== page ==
How to Simplify Fractions

What does it mean to simplify fractions? Is it the same as reducing fractions? And is it actually important for you to be able to simplify fractions? (Hint: Yes, it is. Why? Read on to find out!)

Jason Marshall, PhD
4-minute read
Episode #129

Given all the food-related images that fractions conjure up (pizzas and pies anybody?), there’s no doubt that they hold the distinction of being the topic in math that can best get your stomach rumbling. Of course, for many people, the sight of a few fractions is anything but appetizing. There are lots of things about working with fractions that can be tricky and perhaps even a little nauseating. But the truth is that these things really don’t have to drive you crazy. Which is why we’re going to spend the next few weeks talking about some important fraction fundamentals that will help you regain your appetite for these most delicious of mathematical treats. Up first today: How to simplify (aka, reduce) fractions.

What Is Simplifying Fractions?

What does it mean to simplify a fraction? Well, it just means that you rewrite the fraction in its simplest possible form. Of course, this now requires us to define what we mean by “simple”…which we’ll get to shortly. But since this whole thing can feel kind of circular, let's start by grounding ourselves with a classic real world culinary example that only fractions can offer. That’s right, let’s talk about pizza. If you take 1/4 of a pizza and put it together with another 1/4 of a pizza, what do you get? Well, the math tells us that after sticking two-quarters of a pizza together, you’ll have 1/4 + 1/4 = 2/4 of a pizza.

Of course, without even thinking about the math, most people who have ever eaten a pizza (or a portion thereof) will know that putting two-quarters of a pizza together will give them 1/2 of a pizza. From which we can conclude (I know this probably won’t be a big surprise to most of you) that the fractions 2/4 and 1/2 must represent the same total amount of pizza. Keep in mind that 2/4 and 1/2 don't actually represent the exact same thing in this case. After all, 2/4 means two slices that are each 1/4 of the total pizza and 1/2 means one slice that is 1/2 of the total pizza. While not being exactly the same thing in terms of slices of pizza, these two fractions nonetheless represent the same total quantity of pizza. So, in that sense, the two fractions 2/4 and 1/2 are equivalent.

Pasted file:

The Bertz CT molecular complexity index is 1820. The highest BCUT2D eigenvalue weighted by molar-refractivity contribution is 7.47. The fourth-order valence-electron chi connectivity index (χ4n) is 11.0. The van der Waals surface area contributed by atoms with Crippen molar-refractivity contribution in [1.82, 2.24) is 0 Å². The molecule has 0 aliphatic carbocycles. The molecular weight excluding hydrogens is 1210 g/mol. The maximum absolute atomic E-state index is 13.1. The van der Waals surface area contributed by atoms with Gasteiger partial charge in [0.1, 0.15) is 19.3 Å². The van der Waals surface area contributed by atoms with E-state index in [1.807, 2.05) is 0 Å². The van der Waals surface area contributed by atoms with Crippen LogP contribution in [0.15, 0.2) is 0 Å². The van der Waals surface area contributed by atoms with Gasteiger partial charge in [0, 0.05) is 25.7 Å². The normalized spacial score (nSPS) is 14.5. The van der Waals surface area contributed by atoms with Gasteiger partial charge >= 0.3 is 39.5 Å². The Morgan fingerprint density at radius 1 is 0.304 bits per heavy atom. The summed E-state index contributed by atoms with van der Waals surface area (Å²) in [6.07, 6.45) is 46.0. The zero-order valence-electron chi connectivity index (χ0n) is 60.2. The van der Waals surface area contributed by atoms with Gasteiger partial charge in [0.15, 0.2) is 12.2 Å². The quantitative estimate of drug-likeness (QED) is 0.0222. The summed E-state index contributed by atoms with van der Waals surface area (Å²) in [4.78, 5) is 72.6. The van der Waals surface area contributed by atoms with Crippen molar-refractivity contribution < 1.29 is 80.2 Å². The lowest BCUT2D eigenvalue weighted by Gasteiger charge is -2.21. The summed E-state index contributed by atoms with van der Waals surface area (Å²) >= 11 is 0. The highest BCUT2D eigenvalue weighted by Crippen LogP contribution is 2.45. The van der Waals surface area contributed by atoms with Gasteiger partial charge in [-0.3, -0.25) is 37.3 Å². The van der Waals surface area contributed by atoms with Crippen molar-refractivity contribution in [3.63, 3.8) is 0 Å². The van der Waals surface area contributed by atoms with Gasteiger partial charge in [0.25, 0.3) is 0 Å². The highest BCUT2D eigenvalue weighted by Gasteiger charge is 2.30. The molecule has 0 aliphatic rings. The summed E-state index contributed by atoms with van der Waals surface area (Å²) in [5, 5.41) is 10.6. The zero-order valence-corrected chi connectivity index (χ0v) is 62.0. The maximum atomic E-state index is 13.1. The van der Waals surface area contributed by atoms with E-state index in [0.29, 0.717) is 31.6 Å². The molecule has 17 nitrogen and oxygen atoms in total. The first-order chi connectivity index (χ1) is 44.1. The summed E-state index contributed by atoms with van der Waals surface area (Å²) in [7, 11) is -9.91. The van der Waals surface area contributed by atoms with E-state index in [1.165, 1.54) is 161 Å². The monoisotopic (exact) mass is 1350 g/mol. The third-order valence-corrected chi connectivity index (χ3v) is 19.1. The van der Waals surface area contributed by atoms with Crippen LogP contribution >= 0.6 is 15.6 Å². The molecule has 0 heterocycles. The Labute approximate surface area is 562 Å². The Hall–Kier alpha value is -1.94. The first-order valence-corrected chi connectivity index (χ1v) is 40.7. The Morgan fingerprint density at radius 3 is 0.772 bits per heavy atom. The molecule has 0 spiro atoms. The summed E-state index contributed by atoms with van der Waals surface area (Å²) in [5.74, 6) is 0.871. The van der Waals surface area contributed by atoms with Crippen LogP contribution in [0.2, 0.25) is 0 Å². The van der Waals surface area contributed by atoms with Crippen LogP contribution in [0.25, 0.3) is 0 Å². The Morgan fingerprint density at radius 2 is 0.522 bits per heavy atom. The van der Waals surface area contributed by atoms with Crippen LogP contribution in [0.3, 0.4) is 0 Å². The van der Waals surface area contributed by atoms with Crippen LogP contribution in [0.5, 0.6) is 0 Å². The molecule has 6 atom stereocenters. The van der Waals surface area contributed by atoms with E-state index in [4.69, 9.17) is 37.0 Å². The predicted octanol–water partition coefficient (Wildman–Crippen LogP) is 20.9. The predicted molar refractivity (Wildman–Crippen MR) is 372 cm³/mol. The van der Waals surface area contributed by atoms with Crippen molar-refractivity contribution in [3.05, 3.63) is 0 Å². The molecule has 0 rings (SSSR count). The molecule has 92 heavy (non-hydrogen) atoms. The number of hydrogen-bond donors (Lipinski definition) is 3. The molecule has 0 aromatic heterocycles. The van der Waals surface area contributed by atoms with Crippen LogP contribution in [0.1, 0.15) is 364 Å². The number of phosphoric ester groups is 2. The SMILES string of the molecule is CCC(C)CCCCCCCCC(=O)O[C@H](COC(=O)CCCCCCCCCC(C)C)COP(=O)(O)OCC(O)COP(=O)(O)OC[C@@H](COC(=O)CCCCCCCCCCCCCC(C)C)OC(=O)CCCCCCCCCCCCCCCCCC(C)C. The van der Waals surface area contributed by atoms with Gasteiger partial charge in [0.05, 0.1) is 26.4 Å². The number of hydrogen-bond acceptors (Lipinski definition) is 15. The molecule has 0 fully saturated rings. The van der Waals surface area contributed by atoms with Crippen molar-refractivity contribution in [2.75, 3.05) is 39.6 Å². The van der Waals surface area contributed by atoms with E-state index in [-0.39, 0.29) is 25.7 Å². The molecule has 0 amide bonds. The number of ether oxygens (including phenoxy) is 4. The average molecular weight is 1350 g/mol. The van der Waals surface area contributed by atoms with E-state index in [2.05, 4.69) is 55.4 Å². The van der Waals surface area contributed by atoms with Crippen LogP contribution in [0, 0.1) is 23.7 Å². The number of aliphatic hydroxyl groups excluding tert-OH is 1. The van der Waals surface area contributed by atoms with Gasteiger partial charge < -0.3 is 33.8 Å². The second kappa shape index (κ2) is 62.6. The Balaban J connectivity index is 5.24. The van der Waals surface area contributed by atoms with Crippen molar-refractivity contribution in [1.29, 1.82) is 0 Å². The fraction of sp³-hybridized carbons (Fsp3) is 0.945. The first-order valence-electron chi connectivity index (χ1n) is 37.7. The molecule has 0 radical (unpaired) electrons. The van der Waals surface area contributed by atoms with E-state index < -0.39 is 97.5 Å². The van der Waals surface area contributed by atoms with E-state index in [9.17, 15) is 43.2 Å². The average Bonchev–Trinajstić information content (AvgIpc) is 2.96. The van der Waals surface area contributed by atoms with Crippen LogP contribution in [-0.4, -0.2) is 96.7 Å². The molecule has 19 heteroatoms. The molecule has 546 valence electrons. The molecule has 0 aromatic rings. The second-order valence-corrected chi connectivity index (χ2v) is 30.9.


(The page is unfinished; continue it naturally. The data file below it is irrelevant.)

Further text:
What Does "Simple" Mean?

Which fraction is simpler: 2/4 or 1/2? Well, a fraction is said to be fully simplified when its numerator and denominator are reduced as much as possible. Since the numerator and denominator in 1/2 are both smaller (in other words, more reduced) than the numerator and denominator in 2/4, convention says that the fraction 1/2 is a simplified form of the fraction 2/4.

How to Simplify Fractions

Okay, how do you actually simplify fractions? The easiest way is to start by factoring the numerator and denominator of the fraction you’re trying to simplify. For example, to simplify the fraction 12/15, start by performing a prime factorization of the numbers 12 and 15. Using what we’ve learned about factoring numbers, we find that 12 can be factored into the trio of prime numbers 2, 2, and 3 (since 12 = 2 x 2 x 3), and 15 can be factored into the pair of prime numbers 3 and 5 (since 15 = 3 x 5).

Once you've performed these prime factorizations, the next step is to rewrite the fraction in terms of the prime factors. In our example, the fraction 12/15 can be rewritten as (2 x 2 x 3) / (3 x 5). The final step is to look for factors that appear in both the numerator and denominator—these are called “common factors”—and then, since dividing the top and bottom of a fraction by the same number doesn't change the value of its ratio, to divide both the numerator and denominator by any common factors we find. In our example of 12/15 = (2 x 2 x 3) / (3 x 5), we can divide the top and bottom by the common factor 3. When we do so, we find that 12/15 = (2 x 2) / 5 or 4/5. So the fraction 12/15 can be simplified or reduced to become the fraction 4/5.

Why is Simplifying Important?

And that's really all there is to simplifying fractions. Just remember to start by factoring the numerator and denominator, then rewrite the fraction in terms of these prime factors, next “cancel out” any common factors (which is effectively what happens when you divide the top and bottom of the fraction by the common factors), and finally multiply any remaining factors together to find the reduced fraction.

Why do you need to know how to simplify fractions? Is it actually important? In truth, in one sense it's not. Really?! Yes, really. After all, one could argue that simplifying fractions isn't a critical part of solving problems since the ratio represented by the reduced fraction is equivalent to the one you started with. All reducing fractions does is clean things up and simplify your life. But hang on…those are both really, really good things! And they're precisely the reasons that you and everybody else should learn to simplify all the fractions in your life.

Wrap Up

Okay, that's all the math we have time for today. Remember to become a fan of the Math Dude on Facebook where you’ll find lots of great math posted throughout the week. If you’re on Twitter, please follow me there, too. Finally, please send your math questions my way via Facebook, Twitter, or email at mathdude@quickanddirtytips.com.

Until next time, this is Jason Marshall with The Math Dude’s Quick and Dirty Tips to Make Math Easier. Thanks for reading, math fans!

About the Author

Jason Marshall, PhD

Jason Marshall is the author of The Math Dude's Quick and Dirty Guide to Algebra. He provides clear explanations of math terms and principles, and his simple tricks for solving basic algebra problems will have even the most math-phobic person looking forward to working out whatever math problem comes their way.